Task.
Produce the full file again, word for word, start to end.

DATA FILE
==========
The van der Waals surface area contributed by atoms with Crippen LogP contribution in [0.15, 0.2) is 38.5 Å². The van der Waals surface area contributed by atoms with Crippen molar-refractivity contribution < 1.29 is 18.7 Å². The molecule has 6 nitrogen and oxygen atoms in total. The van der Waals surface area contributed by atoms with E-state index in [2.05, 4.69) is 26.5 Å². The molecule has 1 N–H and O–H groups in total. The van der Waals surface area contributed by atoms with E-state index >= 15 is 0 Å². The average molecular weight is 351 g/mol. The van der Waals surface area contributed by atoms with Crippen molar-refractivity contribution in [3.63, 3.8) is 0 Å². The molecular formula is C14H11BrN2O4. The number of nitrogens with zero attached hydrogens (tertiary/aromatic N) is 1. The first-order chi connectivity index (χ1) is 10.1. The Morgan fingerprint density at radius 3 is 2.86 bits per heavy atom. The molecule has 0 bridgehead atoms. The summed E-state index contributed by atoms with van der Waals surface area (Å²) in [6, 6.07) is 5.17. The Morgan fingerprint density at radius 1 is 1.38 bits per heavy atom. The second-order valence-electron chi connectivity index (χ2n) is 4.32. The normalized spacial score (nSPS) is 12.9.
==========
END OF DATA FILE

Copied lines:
The van der Waals surface area contributed by atoms with Crippen LogP contribution in [0.15, 0.2) is 38.5 Å². The van der Waals surface area contributed by atoms with Crippen molar-refractivity contribution < 1.29 is 18.7 Å². The molecule has 6 nitrogen and oxygen atoms in total. The van der Waals surface area contributed by atoms with E-state index in [2.05, 4.69) is 26.5 Å². The molecule has 1 N–H and O–H groups in total. The van der Waals surface area contributed by atoms with E-state index >= 15 is 0 Å². The average molecular weight is 351 g/mol. The van der Waals surface area contributed by atoms with Crippen molar-refractivity contribution in [3.63, 3.8) is 0 Å². The molecular formula is C14H11BrN2O4. The number of nitrogens with zero attached hydrogens (tertiary/aromatic N) is 1. The first-order chi connectivity index (χ1) is 10.1. The Morgan fingerprint density at radius 3 is 2.86 bits per heavy atom. The molecule has 0 bridgehead atoms. The summed E-state index contributed by atoms with van der Waals surface area (Å²) in [6, 6.07) is 5.17. The Morgan fingerprint density at radius 1 is 1.38 bits per heavy atom. The second-order valence-electron chi connectivity index (χ2n) is 4.32. The normalized spacial score (nSPS) is 12.9.